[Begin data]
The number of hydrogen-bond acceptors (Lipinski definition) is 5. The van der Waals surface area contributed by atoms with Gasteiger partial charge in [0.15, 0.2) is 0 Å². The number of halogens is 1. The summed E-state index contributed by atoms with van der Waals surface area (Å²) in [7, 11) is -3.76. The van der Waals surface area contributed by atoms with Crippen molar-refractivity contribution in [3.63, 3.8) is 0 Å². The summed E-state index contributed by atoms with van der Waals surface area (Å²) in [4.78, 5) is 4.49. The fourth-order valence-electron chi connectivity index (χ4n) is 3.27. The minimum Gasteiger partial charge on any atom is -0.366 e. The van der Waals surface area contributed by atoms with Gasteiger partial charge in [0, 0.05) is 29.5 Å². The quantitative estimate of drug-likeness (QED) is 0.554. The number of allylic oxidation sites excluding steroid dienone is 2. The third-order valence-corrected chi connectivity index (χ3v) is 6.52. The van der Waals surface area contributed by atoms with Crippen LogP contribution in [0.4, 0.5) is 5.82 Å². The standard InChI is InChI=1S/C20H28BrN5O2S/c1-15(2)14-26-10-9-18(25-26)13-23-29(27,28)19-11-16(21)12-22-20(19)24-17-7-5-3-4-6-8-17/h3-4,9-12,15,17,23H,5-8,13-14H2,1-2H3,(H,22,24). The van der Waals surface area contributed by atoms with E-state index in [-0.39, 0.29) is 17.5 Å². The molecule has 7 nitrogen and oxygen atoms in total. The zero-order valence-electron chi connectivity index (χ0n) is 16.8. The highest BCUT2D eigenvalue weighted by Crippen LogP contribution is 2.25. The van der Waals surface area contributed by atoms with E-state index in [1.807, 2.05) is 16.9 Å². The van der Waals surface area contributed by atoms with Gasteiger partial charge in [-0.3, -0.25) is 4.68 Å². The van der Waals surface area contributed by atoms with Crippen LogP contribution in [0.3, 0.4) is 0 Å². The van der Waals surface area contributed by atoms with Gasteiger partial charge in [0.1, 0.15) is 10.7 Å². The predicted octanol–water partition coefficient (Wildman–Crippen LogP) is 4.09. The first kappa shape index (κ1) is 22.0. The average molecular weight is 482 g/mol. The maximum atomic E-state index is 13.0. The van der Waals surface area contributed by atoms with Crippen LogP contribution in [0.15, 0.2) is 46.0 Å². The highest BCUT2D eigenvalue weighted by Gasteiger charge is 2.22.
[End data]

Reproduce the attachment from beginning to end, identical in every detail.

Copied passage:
The number of hydrogen-bond acceptors (Lipinski definition) is 5. The van der Waals surface area contributed by atoms with Gasteiger partial charge in [0.15, 0.2) is 0 Å². The number of halogens is 1. The summed E-state index contributed by atoms with van der Waals surface area (Å²) in [7, 11) is -3.76. The van der Waals surface area contributed by atoms with Crippen molar-refractivity contribution in [3.63, 3.8) is 0 Å². The summed E-state index contributed by atoms with van der Waals surface area (Å²) in [4.78, 5) is 4.49. The fourth-order valence-electron chi connectivity index (χ4n) is 3.27. The minimum Gasteiger partial charge on any atom is -0.366 e. The van der Waals surface area contributed by atoms with Gasteiger partial charge in [0, 0.05) is 29.5 Å². The quantitative estimate of drug-likeness (QED) is 0.554. The number of allylic oxidation sites excluding steroid dienone is 2. The third-order valence-corrected chi connectivity index (χ3v) is 6.52. The van der Waals surface area contributed by atoms with Crippen LogP contribution in [0.4, 0.5) is 5.82 Å². The standard InChI is InChI=1S/C20H28BrN5O2S/c1-15(2)14-26-10-9-18(25-26)13-23-29(27,28)19-11-16(21)12-22-20(19)24-17-7-5-3-4-6-8-17/h3-4,9-12,15,17,23H,5-8,13-14H2,1-2H3,(H,22,24). The van der Waals surface area contributed by atoms with E-state index in [-0.39, 0.29) is 17.5 Å². The molecule has 7 nitrogen and oxygen atoms in total. The zero-order valence-electron chi connectivity index (χ0n) is 16.8. The highest BCUT2D eigenvalue weighted by Crippen LogP contribution is 2.25. The van der Waals surface area contributed by atoms with E-state index in [1.807, 2.05) is 16.9 Å². The van der Waals surface area contributed by atoms with Gasteiger partial charge in [-0.3, -0.25) is 4.68 Å². The van der Waals surface area contributed by atoms with Crippen LogP contribution in [0.3, 0.4) is 0 Å². The van der Waals surface area contributed by atoms with Gasteiger partial charge in [0.1, 0.15) is 10.7 Å². The predicted octanol–water partition coefficient (Wildman–Crippen LogP) is 4.09. The first kappa shape index (κ1) is 22.0. The average molecular weight is 482 g/mol. The maximum atomic E-state index is 13.0. The van der Waals surface area contributed by atoms with Crippen LogP contribution in [0.15, 0.2) is 46.0 Å². The highest BCUT2D eigenvalue weighted by Gasteiger charge is 2.22.